As companies grow, things like visibility into your cloud infrastructure, monitoring the uptime of your services, and collecting and analyzing data from a wide variety of applications all become critical to the success of the organization and its customers. An unfortunate and often unavoidable side effect of this growth, however, is that it can often put stress on existing systems, precipitating the need for updated technologies, which can grow and scale over time.
At Acquia, years of existing customer growth and new customer acquisitions required us to increase the size of our fleet on an almost hourly basis. From a business perspective this was phenomenal -- an expected side effect of a thriving business -- but from an operational perspective, it was an early indication that we would inevitably reach a size when our original open-source monitoring service would no longer scale to meet our needs.
With so many servers, services, and applications to monitor, we first started down the path of trying to build our own monitoring services four years ago. While that project was in flight, we also carved out time and resources to build “temporary” solutions to help us filter and handle the growing number of alerts generated by our existing monitoring systems. What we discovered in the years that followed was, to put it simply, it was exceptionally difficult to dedicate the necessary time, resources, and expertise to such an initiative when there are so many other needs and problems to address across our engineering organization. As a result, we eventually had to stop and ask ourselves, “Is this something we should even be doing?”
By the time we asked ourselves that question, we were no different than many other companies our size: we had more than a dozen different systems across various teams for monitoring and analysis; there was no central management or controls for those systems, leading to inconsistent metrics and interpretations of data across products; and new teams repeatedly found themselves spending weeks on the evaluation, implementation, customization, and maintenance of new monitoring services, all while our primary products and teams continued to use our imperfect legacy solution.
The resulting pain was felt at all levels of Acquia, with teams across the organization and around the world experiencing toil and blockers due to monitoring service limitations and the bandwidth constraints they caused for our engineers. They simply could not find or interpret the data they needed with consistency, efficiency, or ease, and at the same time, we could not even provide our customers with all of the essential server health metrics they needed to optimize the uptime and performance of their applications.
In short -- we needed a new solution.
Choosing the Right Monitoring Service
We didn’t just need a new monitoring service -- we needed one that could handle all of our complex use cases as quickly as possible and on a tight budget. With those things in mind, we identified three possible paths we could take:
- Build a new monitoring service from scratch, in house;
- Take an existing open source solution and customize it to suit our own needs; or,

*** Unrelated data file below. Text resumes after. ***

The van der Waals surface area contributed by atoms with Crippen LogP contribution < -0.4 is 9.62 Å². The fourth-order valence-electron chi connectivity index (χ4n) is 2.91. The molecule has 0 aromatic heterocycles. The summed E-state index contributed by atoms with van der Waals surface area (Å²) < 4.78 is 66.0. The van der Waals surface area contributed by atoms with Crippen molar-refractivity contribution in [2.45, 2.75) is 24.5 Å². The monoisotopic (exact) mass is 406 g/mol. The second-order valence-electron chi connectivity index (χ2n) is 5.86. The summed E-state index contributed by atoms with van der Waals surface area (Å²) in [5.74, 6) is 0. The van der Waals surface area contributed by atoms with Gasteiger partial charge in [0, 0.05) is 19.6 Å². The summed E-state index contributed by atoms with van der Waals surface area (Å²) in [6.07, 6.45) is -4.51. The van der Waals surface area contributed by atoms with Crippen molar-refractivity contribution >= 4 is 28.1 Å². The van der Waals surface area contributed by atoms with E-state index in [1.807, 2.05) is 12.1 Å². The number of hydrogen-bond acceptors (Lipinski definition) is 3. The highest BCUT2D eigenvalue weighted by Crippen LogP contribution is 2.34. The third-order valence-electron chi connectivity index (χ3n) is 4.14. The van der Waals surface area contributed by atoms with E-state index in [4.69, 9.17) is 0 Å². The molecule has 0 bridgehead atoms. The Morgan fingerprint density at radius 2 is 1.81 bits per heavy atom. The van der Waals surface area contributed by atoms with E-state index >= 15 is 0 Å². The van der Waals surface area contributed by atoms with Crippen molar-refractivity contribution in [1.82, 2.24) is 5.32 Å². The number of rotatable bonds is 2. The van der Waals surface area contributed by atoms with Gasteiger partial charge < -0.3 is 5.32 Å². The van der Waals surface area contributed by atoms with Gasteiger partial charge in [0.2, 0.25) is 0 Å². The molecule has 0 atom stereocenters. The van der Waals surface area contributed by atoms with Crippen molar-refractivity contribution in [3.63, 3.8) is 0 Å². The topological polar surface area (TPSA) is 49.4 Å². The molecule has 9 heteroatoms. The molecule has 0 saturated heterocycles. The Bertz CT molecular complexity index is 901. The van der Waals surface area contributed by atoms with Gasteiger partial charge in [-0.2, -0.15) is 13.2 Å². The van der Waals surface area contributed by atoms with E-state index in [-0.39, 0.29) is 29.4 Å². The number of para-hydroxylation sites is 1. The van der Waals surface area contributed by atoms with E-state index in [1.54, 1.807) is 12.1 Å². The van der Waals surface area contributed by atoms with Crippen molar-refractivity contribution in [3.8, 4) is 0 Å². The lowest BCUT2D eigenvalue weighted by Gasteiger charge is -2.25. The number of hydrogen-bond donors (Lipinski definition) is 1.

- Go the SaaS route and find a company/product that excels in this arena, allowing us to focus on what we do best while they focus on doing what they do best.
All three options had positive and negative attributes. Although Option 1 would allow us to address all of our needs precisely the way we wanted to, we estimated that it would take the most time and money to accomplish, and we would need to permanently dedicate engineering resources to maintaining and improving whatever we ended up building. Option 2 would require less effort than Option 1, but it would still require us to maintain the services and be responsible for upgrading them over time. Option 3, however, represented a current industry trend, where more and more companies are moving away from custom-built, in-house services in favor of plug-and-play solutions.
Option 3 seemed to make the most sense for us. A SaaS offering would provide us with a readily-available service with 24/7 support, a guarantee of new features and innovations on a regular cadence, and the ability to customize the service to suit our needs.
Making that decision was the easy part -- figuring out which SaaS monitoring service to entrust with a fleet as large as Acquia’s was a great deal more difficult. When it came to choosing a SaaS monitoring service, we did not want to limit our focus to the technical features and capabilities of an offering -- we also wanted to look at the company behind the services. Everyone claims they can solve your problems, but how do you know who truly is the best fit for your organization?
So when evaluating SaaS companies, we considered the following questions:
- How would we implement this solution, from install and initial customization through to feature configuration?
- How much work would it be to maintain the service long-term?
- What limitations does the service have, and are they deal breakers?
- What is the vendor’s support plan and SLA?
- Are they a startup or an established company?
- What are other people saying about them? Are they often recommended?
- What is the cost?
In our evaluation of more than a dozen possible solutions, we narrowed our options down to three companies with the features, reputations, and price ranges we were looking for. From there, we needed to look at what set each company apart from the others. With more than 15,000 instances in our fleet, our primary concern was that none of these services would be able to ingest the volume of data (millions of data points per minute) we would be sending. Needless to say, when two of the three vendors were willing to let us test their services on our entire fleet for free, that showed us how confident they were in their services.